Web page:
Spring weather signals start of sports injury season

col-RichardOwensAs we head away from the chilly embrace of winter (I know a good SC winter is brutal), for many people it means one thing – time to get off of the couch and enjoy the sunshine. Many of uslike to spend that time actively, whether hitting the beach for a game of volleyball, lacing up the running shoes for a jog, or cleats for a game of softball. We love to humble ourselves on one of our many golf courses, or challenge a friend in a tennis match for bragging rights. Whether it’s running a marathon, or just getting out for a walk, this inherent calling to get outdoors also results in a predictable upswing in sports injuries, often caused by doing too much, too soon.S

tress fractures, shin splints, patellar and Achilles tendonitis, ITB syndrome, and rotator cuff tendonitis all seem to meteorically rise during the warmer months. These are common overuse injuries that tend to “pop-up” as we attempt to feed our recreational hunger. Sprains and strains of the ligaments and tendons of the ankle and knee, wrist and elbow are also very common sports injuries as we attempt to relive our youth and leave it all out on the field. Over-the-counter or a medically prescribed anti-inflammatory may help some conditions while some, more involved, conditions may occasionally need an injection such as cortisone to effectively resolve. As with any treatment there is a risk of adverse reactions and even rupture in some tendons. Other conditions may respond to braces or straps to decrease tendon load and allow the body to heal on its own.

Physical therapy may be ordered by your physician to assist the healing process for your return to the court or streets. While strengthening and stretching appropriately have their benefit and can play a part in the healing process, the often quoted mantra of “no pain, no gain” does not always help with these conditions and can actually worsen the condition if you play through the pain. Stress fractures need rest, typically 6 weeks to recover, possibly wearing a boot for protection. If not it could turn into a more serious issue that requires surgery.

Tennis elbow is another common summer injury. Patients feel pain on the outside of the elbow, in the muscles that extend the wrist. The counterpart to this is commonly referred to as Golfer’s elbow and affects the muscles that flex the wrist and is felt along the inside of the elbow. These can plague those who participate in any of the racket sports, golf and/or weight lifting. Both conditions are the result of overuse and cumulative micro-trauma from repetitive wrist extension and flexion with more forceful activities.Shoulders suffer in the summer, too. People are out throwing balls, both true athletes and middle-aged dads playing with their kids. Rotator cuff tendonitis and tears are common in the warmer months. Tendonitis usually responds well to anti-inflammatories and/or cortisone injections and physical therapy, while tears are usually treated by surgical repair.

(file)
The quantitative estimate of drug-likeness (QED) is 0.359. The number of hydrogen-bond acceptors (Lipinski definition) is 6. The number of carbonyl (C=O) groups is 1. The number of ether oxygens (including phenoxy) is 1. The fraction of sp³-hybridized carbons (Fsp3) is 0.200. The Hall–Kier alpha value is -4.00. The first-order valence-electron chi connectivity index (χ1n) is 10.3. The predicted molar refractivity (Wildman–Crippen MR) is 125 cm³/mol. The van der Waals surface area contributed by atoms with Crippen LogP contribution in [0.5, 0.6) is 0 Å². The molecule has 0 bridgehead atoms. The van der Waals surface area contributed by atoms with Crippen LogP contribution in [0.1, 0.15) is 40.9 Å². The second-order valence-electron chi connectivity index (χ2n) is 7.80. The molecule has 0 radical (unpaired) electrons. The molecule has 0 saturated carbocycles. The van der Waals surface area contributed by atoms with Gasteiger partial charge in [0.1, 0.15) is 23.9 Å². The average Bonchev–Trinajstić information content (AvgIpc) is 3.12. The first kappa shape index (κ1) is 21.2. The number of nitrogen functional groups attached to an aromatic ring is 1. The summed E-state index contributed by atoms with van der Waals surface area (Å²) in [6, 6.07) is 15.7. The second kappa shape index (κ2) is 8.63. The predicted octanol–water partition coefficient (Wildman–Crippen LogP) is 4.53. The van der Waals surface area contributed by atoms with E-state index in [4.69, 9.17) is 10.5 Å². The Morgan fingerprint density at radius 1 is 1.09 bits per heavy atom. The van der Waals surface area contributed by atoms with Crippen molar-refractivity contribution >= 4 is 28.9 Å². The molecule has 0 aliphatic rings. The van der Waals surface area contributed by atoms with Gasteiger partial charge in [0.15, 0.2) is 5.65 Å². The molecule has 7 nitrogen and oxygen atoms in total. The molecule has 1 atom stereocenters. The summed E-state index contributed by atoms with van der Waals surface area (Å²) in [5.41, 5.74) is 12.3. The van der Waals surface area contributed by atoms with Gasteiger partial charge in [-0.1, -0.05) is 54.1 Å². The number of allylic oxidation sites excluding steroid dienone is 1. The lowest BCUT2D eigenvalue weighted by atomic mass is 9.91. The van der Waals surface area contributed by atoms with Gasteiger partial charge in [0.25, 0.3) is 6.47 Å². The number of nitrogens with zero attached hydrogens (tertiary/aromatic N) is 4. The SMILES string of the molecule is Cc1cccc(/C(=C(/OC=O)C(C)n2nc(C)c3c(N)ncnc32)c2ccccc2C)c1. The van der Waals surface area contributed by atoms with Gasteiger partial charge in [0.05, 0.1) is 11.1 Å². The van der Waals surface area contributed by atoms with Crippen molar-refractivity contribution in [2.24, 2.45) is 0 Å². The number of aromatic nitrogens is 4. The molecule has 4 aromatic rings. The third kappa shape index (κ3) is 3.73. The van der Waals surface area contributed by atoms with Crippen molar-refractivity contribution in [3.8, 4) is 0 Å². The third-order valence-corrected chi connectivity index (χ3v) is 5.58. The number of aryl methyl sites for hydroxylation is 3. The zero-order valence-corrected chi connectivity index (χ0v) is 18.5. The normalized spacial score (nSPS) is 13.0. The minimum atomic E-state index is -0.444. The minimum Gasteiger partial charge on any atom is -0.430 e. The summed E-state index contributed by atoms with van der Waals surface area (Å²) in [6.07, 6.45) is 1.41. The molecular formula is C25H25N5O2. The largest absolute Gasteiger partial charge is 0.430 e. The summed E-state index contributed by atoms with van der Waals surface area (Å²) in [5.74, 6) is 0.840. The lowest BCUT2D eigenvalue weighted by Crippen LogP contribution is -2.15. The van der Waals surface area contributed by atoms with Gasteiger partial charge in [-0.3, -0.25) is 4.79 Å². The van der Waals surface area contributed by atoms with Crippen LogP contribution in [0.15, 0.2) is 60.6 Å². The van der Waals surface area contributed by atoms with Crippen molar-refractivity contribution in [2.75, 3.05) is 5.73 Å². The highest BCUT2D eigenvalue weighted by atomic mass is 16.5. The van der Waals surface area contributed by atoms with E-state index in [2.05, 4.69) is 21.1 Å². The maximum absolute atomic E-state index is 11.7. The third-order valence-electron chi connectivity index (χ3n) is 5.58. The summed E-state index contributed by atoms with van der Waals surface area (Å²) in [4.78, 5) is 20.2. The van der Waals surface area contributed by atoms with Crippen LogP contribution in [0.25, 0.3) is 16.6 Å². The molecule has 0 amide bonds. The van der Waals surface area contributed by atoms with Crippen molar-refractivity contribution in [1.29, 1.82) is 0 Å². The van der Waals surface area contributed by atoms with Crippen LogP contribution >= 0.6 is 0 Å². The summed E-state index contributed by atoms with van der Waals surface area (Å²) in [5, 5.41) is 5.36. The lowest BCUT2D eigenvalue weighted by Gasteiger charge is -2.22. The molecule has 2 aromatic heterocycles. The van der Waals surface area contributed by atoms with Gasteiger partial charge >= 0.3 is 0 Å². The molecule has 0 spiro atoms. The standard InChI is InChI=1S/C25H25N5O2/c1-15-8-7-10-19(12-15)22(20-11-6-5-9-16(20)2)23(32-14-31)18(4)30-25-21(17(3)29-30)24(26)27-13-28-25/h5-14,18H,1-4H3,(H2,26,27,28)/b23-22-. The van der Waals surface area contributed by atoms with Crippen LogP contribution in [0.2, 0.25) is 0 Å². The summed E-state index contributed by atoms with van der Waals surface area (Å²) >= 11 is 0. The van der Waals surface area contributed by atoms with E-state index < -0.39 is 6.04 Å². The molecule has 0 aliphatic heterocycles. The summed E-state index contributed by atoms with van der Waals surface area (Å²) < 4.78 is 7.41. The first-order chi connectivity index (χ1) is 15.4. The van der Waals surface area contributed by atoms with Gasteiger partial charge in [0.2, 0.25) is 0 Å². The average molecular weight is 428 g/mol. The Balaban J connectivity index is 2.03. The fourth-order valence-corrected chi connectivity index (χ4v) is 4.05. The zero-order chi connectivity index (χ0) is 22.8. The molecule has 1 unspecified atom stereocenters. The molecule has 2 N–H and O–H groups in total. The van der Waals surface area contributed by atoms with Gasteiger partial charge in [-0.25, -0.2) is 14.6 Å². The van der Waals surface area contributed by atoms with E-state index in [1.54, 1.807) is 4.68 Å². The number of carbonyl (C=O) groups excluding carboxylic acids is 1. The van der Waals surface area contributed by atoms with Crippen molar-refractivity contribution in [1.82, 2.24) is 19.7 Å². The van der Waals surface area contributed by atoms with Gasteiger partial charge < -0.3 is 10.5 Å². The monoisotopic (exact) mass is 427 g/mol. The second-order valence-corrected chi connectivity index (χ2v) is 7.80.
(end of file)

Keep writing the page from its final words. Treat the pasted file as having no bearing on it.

Regardless of the injury, the best treatment is prevention. You can reduce the frequency of injuries by maintaining some degree of health and gradually building yourself up to 100 percent over time. For example pitchers, both young and old, should watch their pitch counts and let their arms rest sufficiently between outings. Fatigue leaves you more susceptible to lazy mechanics and increased risk of injury whereas hydration and good nutrition is key for performance and proper recovery from activities.Runners should give their tissues enough time to recover and closely monitor their shoes for wear. Some experts recommend replacing shoes two to four times per year (depending on factorslike mileage and surface), and complementing their regimen with running on soft surfaces and/orcross-training with non-impact activities, like the elliptical machine, biking and swimming.

To some degree, injuries are an unavoidable by-product of an active lifestyle, but the advantages of being healthy and active far outweigh the risk and incidence of injury. The pull of outside sports in the spring and summer sun will always draw a crowd, as it has for generations before usand is likely to continue generations beyond. We will continue to test our metal with those around us even at the expense of nursing a sore shoulder or knee for a few weeks thereafter. Professional Rehabilitations Services will be there to assist your recovery and get you back in thegame. Our therapist will assist you with injury prevention and efficient recovery so you can get back out there and enjoy your lives. At Professional Rehabilitation Services, we treat a wide variety of musculoskeletal conditions using the latest in evidence based therapies provided by highly credentialed physical therapists. In addition to being licensed physical therapists, our providers have additional specialty certifications in orthopedics, manual therapy, sports, and vestibular treatment.

Professional Rehabilitation Services now has five locations, with the newest office located in Conway. For further information on physical therapy in general or on specific sports related injuries, you can contact Richard A. Owens, PT, MS, OCS, Cert. SMT, CWcHP, Cert DN (Surfside) (843)831-0163) or Conway (843)733-3031, Dr. Richard DeFalco, DPT, OCS, CSCS, CWcHP, Cert. DN t (Myrtle Beach) (843) 839-1300, Dr. Brian P. Kinmartin, PT, DPT, MTC, OCS, STC, CWcHP, Cert. DN, Dr. Nathan Watts PT, DPT, CSCS (Pawleys Island) (843) 235-0200, Dr. Jill Phelan PT,DPT (Surfside) (843) 831-0163 or (Conway) (843) 733-3031, Dr. Kristen Lies PT, DPT (Murrell’s Inlet) (843) 314-3224.  You can also visit our website at www.prsrehabservices.com.  Call and schedule a free 15 minute consultation today.

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